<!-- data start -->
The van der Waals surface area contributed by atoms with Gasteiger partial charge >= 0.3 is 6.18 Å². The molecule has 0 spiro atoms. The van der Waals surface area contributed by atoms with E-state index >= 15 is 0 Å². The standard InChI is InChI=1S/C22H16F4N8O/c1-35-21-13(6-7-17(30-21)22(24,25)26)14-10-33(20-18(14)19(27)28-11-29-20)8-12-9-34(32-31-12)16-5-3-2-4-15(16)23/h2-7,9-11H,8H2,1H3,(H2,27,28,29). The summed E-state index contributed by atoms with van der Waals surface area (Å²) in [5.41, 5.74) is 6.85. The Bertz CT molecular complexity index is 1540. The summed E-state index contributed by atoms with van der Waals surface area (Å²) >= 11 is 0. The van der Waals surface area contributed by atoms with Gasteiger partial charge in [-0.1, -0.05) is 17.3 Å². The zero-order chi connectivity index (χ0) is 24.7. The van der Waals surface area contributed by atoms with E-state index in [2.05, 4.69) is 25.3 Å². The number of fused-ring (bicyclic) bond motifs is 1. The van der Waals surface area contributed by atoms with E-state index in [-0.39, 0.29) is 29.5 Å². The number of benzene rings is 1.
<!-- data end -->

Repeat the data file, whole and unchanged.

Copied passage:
The van der Waals surface area contributed by atoms with Gasteiger partial charge >= 0.3 is 6.18 Å². The molecule has 0 spiro atoms. The van der Waals surface area contributed by atoms with E-state index >= 15 is 0 Å². The standard InChI is InChI=1S/C22H16F4N8O/c1-35-21-13(6-7-17(30-21)22(24,25)26)14-10-33(20-18(14)19(27)28-11-29-20)8-12-9-34(32-31-12)16-5-3-2-4-15(16)23/h2-7,9-11H,8H2,1H3,(H2,27,28,29). The summed E-state index contributed by atoms with van der Waals surface area (Å²) in [5.41, 5.74) is 6.85. The Bertz CT molecular complexity index is 1540. The summed E-state index contributed by atoms with van der Waals surface area (Å²) >= 11 is 0. The van der Waals surface area contributed by atoms with Gasteiger partial charge in [-0.1, -0.05) is 17.3 Å². The zero-order chi connectivity index (χ0) is 24.7. The van der Waals surface area contributed by atoms with E-state index in [2.05, 4.69) is 25.3 Å². The number of fused-ring (bicyclic) bond motifs is 1. The van der Waals surface area contributed by atoms with E-state index in [-0.39, 0.29) is 29.5 Å². The number of benzene rings is 1.